We all want to protect our elderly family members and help them keep safe, secure, and independent for as long as possible. Knowing how to reduce the risk of falling is a step towards this goal.
Unsurprisingly falls and slips are the leading cause of injuries in the elderly. Adults aged 55 and older are more prone to becoming victims of falls and slips which can result in very serious injuries which can diminish the ability to lead active, independent lives. Falls don’t just happen; there is an underlying cause or risk factor involved. A risk factor could be due to a medical problem or disease or it could be due to safety hazards in the person’s home.
As we get older many people experience problems with their sense of balance which in turn can cause slips and falls. Balance is a complex function and is dependence on a number of systems. The labyrinth within the inner ear is responsible for balance but it interacts with many other systems in the body such as the eyes, bones and joints. Unfortunately the elderly are prone to a variety of diseases that affect these systems. Neurological conditions such as Parkinson’s disease, multiple sclerosis and strokes are just a couple. Diabetes, vertigo, postural hypotension, eye diseases and some medication can also affect your balance. Gradual deterioration of inner ear function and other bodily functions which are normal with the elderly can all contribute to them feeling dizzy and off balance at times. Balance problems are among the most common reasons that the elderly seek help from a doctor.
However falls from being off balance is just one risk factor. There are many more issues which could cause an elderly to fall. Vitamin D and calcium deficiency are also a cause of falls in the elderly. Vitamin D appears to reduce the risk of falls in seniors by improving muscle function and strength. So it is important as we get older to ensure we are consuming the recommended daily allowance of vitamin D.
Most falls happen in the home and the majority of them can be avoided. Quite often it is just down to loose rugs, slippy bathroom floors, electrical cables, and or a lack of grab rails. Because the elderly cannot recover from a fall as quickly or easily as someone younger it’s important to determine what specific home care needs are required to reduce the risk of slips and falls.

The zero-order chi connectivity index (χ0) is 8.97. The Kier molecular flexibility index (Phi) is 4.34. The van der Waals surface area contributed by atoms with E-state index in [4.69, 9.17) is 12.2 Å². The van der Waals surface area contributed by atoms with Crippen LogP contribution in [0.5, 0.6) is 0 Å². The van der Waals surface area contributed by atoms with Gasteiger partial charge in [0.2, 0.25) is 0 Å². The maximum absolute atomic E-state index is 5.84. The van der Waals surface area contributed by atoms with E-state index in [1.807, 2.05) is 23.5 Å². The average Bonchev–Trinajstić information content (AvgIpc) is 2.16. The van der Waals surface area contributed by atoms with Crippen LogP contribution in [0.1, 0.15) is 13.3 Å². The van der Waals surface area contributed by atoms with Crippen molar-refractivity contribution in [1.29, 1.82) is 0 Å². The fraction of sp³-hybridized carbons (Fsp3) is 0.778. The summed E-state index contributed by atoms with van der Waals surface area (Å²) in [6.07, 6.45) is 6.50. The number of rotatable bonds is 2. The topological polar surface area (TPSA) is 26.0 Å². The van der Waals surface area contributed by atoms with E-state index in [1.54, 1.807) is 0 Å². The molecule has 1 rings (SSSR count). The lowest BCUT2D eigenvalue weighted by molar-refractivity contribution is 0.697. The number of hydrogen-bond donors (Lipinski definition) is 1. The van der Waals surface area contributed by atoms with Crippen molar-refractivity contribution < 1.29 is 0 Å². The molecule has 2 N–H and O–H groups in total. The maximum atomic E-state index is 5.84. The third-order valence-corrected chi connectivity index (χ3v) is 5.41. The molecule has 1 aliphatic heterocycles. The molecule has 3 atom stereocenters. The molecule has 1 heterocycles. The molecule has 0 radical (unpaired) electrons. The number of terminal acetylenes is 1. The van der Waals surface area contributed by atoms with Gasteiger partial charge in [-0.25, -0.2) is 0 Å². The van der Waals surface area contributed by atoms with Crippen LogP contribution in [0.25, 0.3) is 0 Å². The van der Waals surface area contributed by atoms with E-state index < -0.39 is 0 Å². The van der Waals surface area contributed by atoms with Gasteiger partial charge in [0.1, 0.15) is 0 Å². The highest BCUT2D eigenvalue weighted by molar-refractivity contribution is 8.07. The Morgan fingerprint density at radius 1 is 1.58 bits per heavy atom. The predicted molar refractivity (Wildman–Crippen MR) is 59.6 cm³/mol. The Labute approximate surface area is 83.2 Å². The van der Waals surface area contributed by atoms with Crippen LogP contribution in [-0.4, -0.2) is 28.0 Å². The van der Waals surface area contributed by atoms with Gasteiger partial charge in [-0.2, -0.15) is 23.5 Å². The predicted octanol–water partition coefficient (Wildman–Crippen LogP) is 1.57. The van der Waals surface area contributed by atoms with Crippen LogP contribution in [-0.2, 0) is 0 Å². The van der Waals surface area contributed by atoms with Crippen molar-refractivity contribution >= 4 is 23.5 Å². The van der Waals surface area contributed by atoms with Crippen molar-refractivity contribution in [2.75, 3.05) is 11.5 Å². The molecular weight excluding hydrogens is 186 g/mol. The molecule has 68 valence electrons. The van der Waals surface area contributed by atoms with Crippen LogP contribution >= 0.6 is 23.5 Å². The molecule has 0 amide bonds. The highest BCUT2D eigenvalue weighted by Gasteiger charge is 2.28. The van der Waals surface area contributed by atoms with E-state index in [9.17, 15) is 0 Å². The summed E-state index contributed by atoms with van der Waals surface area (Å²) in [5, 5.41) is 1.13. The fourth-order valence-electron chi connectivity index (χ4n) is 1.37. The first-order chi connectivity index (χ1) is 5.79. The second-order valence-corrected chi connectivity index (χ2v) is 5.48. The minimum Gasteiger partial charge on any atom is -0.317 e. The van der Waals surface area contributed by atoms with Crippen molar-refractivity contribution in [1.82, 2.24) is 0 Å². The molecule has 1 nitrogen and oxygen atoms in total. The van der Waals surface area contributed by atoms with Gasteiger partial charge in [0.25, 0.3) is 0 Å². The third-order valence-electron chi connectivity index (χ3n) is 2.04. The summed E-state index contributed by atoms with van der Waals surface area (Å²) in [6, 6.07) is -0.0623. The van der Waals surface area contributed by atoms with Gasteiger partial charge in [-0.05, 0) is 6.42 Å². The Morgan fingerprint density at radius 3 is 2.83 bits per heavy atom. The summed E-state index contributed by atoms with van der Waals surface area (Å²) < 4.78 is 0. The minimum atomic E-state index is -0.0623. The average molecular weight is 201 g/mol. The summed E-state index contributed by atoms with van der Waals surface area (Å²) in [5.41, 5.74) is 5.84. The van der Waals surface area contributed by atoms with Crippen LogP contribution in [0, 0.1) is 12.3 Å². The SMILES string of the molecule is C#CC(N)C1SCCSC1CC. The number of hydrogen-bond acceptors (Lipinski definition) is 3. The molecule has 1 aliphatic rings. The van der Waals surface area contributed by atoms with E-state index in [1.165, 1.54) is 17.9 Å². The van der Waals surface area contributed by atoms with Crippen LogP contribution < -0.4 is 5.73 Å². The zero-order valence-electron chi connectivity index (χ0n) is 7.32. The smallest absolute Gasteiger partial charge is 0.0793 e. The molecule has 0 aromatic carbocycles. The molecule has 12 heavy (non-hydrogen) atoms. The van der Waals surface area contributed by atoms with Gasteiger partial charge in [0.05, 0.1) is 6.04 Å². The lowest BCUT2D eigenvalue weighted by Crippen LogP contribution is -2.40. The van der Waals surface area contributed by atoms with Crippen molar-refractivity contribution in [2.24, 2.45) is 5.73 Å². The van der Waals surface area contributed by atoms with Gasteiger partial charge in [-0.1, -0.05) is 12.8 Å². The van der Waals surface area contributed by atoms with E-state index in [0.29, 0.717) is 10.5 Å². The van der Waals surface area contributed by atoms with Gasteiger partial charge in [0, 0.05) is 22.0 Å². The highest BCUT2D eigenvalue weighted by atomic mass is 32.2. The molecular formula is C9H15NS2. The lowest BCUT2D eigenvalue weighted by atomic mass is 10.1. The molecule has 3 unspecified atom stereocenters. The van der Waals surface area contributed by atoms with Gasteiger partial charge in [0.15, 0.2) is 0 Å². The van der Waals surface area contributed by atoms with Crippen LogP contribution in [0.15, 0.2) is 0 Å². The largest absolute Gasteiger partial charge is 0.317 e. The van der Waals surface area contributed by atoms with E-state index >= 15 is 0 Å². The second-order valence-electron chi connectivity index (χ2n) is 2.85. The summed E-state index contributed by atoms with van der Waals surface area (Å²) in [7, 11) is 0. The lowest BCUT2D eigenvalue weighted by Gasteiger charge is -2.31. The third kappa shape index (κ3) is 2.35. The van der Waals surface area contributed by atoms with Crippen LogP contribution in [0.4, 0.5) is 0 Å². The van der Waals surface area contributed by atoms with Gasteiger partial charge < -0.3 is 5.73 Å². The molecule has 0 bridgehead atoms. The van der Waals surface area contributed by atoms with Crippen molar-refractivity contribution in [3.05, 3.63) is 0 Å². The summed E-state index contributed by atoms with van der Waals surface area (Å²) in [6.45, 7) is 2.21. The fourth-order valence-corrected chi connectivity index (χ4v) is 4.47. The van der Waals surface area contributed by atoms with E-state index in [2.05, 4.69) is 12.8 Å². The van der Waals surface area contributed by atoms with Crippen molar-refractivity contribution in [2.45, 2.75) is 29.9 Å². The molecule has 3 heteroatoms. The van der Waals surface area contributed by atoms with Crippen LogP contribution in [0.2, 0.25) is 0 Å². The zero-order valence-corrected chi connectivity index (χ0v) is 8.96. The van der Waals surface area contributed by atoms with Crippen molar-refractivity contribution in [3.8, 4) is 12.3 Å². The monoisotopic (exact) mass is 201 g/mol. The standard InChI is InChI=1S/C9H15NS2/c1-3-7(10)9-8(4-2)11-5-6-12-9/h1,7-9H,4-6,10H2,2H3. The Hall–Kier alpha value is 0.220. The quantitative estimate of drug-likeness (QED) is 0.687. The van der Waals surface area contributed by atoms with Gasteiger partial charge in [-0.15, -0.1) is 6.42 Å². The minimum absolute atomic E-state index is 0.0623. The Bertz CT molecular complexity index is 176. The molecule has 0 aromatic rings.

For an elderly person to live independently at home for as long as possible, their homes need to be made safe so the risk of slips and fall is minimised:
Safety Measures to Prevent Falls and Slips
• Talk to your doctor to identify medications which may cause falls or balance related problems.
• Exercise regularly to help keep up balance and coordination
• Ware sensible shoes at all times
• Have eyes checked every year to keep vision sharp
• Remove things that can easily be tripped over such as shoes
• Install a walk in shower or walk in bath
• Installing grab bars above baths and around toilet
• Stairways should have handrails on both sides.
• Ensuring electrical leads are right up against the walls rather than hidden under rugs
• Using non slip rugs in the bathroom
• Installing grab bars above baths and around toilets
• Visit the doctor regularly to check for glaucoma, hearing loss, foot pain, or other problems that can cause balance problems.
• Make sure all rooms are well lit without glare
• Ensure driveways are free of cracks and uneven surfaces